unpretentiously ó assumed.


The Canadian Opera Company took risks with the staging of Eugene
on stage in its still-new Four Seasons Centre in April. Happily,
the risk paid off, for the production, imported from Strasbourgís OpÈra
national du Rhin, brought a searing edge to the melancholy of the story that
Tchaikovsky drew from Pushkinís verse novel. And although director Enrico
De Feo took no fundamental liberties with the story, he told it in a way that
added depth to it ó especially to the Onegin-Lensky relationship.
Tchaikovsky spoke of his score as a series of ìlyric scenes,î tableaux
more concerned with character study than with advancing the plot. Thus the
usual division into three acts is arbitrary.

It was shrewd of De Feo, following no doubt closely in the footsteps of
Strasbourgës director Marco Arturo Marelli to opt for a single intermission
before the duel, which he brought a new twist to the plot. (Marelli
was responsible also for design and lighting.)

But first the duet, which usually ends Act Two. As the two men raised
their weapons, Lensky threw himself upon Onegin with a passionate embrace. A
shot was heard, and Lensky fell. But how the shot was fired left the capacity
audience in the Four Seasons Centre arguing. Did Lensky ó in an act of
suicide ó pull the trigger on Oneginís weapon or was it all an accident?
The majority opted for an accident, which added to the senselessness of the

This scene, staged in falling snow, was the climax of the opera, and ó
in a major departure from tradition ó the party in the Greminsí home
followed without interruption. In traditional stagings years that Onegin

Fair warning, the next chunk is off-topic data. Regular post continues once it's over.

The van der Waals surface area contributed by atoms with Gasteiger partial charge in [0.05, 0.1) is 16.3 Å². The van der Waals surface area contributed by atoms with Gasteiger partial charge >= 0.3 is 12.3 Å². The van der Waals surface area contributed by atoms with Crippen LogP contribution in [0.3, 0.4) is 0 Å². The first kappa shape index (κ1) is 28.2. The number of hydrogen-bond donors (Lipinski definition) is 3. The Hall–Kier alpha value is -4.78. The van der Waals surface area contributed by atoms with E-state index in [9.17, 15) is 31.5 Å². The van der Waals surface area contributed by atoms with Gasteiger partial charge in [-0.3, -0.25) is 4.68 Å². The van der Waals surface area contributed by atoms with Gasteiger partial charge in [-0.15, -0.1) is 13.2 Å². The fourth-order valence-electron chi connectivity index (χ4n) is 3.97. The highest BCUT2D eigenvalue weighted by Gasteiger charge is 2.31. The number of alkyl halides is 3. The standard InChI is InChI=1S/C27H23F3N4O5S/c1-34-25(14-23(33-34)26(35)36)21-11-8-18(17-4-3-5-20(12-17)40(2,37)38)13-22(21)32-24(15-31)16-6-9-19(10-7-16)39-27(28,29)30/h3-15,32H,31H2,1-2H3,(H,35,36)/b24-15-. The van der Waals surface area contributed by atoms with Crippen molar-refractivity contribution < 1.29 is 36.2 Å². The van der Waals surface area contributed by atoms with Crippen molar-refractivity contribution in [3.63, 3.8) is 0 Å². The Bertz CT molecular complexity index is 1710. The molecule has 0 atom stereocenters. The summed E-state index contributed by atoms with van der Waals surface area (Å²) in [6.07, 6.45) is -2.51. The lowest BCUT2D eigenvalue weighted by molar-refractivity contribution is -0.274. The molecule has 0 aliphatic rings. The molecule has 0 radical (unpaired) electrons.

spent aimlessly wandering about Europe stand between the duel and this final
scene. Here, however, doors opened immediately after the duel, and guests
dressed in mourning took their positions with slow steps on stage during the
Polonaise. But there was no dance; the exuberant music was became a danse
macabre [italics] that set the stage perfectly for the final confrontation
between Tatiana and Onegin.

Here both characters were torn, frenzied and almost out of control in
their confessions. This made Tatianaís usually composed resolve tenuous,
and Oneginís frustration as he tore his hair near-hysterical. There were
fine touches along the way. Onegin, for example, eyes-dropped on Tatiana as
she wrote her confessional letter.

Giselle-Allen.pngGiselle Allen (Tatyana)

The entire opera played in a box tipped at a Caligari-esque angle; it
served both as in- and out-of-doors, allowing for scene changes without
curtain. Canadaís Brett Polegato was an ideal Onegin ó young,
aristocratic, suave ó with just the right touch of ennui to make him
irresistible to the young and innocent Tatiana of Giselle Allen, a
beautifully youthful and graceful soprano from North Ireland.

She was a perfect balance ó and foil ó for Polegatoís Onegin.
Allyson McHardy was an Olga more serious than most, while Danil Shtoda was an
unfortunately bumptious Lensky. Alexander Kisselev was a moving Gremin.
Conductor Derek Bate drew superb plays from the COC orchestra on April 26.

This was a staging that demonstrated how new dimensions can be brought to
a familiar work without resorting to the extremes of Regietheater.
Back, finally, to that name Brueggergosman. When Measha, born Gosman, married
her high-school sweetheart, Swiss exchange student Markus Bruegger, the two
decided to join their names as well. Putting ìBrueggergosmanî in lights
might be a challenge, but ó metaphorically ó itís already there.

Wes Blomster

Opera Atelier

Canadian Opera Company

image_description=Idomeneo at Opera Atelier
product_title=Above: Promotional photo from Opera Atelier